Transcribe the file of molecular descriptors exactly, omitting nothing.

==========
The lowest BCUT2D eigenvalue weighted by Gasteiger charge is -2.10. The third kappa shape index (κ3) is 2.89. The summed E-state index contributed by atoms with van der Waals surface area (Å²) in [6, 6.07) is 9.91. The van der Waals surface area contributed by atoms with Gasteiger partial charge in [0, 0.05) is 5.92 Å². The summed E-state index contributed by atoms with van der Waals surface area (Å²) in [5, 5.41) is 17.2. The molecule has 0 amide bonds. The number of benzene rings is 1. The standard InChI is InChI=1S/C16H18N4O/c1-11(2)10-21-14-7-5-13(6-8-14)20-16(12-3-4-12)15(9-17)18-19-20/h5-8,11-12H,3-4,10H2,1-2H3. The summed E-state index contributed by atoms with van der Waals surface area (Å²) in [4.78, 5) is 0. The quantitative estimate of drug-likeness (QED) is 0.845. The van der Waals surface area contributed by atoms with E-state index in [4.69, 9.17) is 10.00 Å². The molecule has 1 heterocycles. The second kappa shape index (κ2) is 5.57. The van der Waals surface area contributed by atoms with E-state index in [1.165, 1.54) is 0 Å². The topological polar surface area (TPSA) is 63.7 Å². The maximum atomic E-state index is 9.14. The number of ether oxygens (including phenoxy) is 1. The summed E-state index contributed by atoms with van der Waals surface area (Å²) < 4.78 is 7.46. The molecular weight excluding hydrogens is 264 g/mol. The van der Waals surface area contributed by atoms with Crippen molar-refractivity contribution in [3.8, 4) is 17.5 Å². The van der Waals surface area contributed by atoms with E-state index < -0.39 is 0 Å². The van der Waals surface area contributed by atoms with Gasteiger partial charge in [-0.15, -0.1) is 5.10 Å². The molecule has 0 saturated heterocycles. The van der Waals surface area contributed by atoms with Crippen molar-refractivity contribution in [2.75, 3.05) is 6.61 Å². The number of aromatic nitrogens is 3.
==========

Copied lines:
The lowest BCUT2D eigenvalue weighted by Gasteiger charge is -2.10. The third kappa shape index (κ3) is 2.89. The summed E-state index contributed by atoms with van der Waals surface area (Å²) in [6, 6.07) is 9.91. The van der Waals surface area contributed by atoms with Gasteiger partial charge in [0, 0.05) is 5.92 Å². The summed E-state index contributed by atoms with van der Waals surface area (Å²) in [5, 5.41) is 17.2. The molecule has 0 amide bonds. The number of benzene rings is 1. The standard InChI is InChI=1S/C16H18N4O/c1-11(2)10-21-14-7-5-13(6-8-14)20-16(12-3-4-12)15(9-17)18-19-20/h5-8,11-12H,3-4,10H2,1-2H3. The summed E-state index contributed by atoms with van der Waals surface area (Å²) in [4.78, 5) is 0. The quantitative estimate of drug-likeness (QED) is 0.845. The van der Waals surface area contributed by atoms with E-state index in [4.69, 9.17) is 10.00 Å². The molecule has 1 heterocycles. The second kappa shape index (κ2) is 5.57. The van der Waals surface area contributed by atoms with E-state index in [1.165, 1.54) is 0 Å². The topological polar surface area (TPSA) is 63.7 Å². The maximum atomic E-state index is 9.14. The number of ether oxygens (including phenoxy) is 1. The summed E-state index contributed by atoms with van der Waals surface area (Å²) < 4.78 is 7.46. The molecular weight excluding hydrogens is 264 g/mol. The van der Waals surface area contributed by atoms with Crippen molar-refractivity contribution in [3.8, 4) is 17.5 Å². The van der Waals surface area contributed by atoms with E-state index < -0.39 is 0 Å². The van der Waals surface area contributed by atoms with Gasteiger partial charge in [-0.15, -0.1) is 5.10 Å². The molecule has 0 saturated heterocycles. The van der Waals surface area contributed by atoms with Crippen molar-refractivity contribution in [2.75, 3.05) is 6.61 Å². The number of aromatic nitrogens is 3.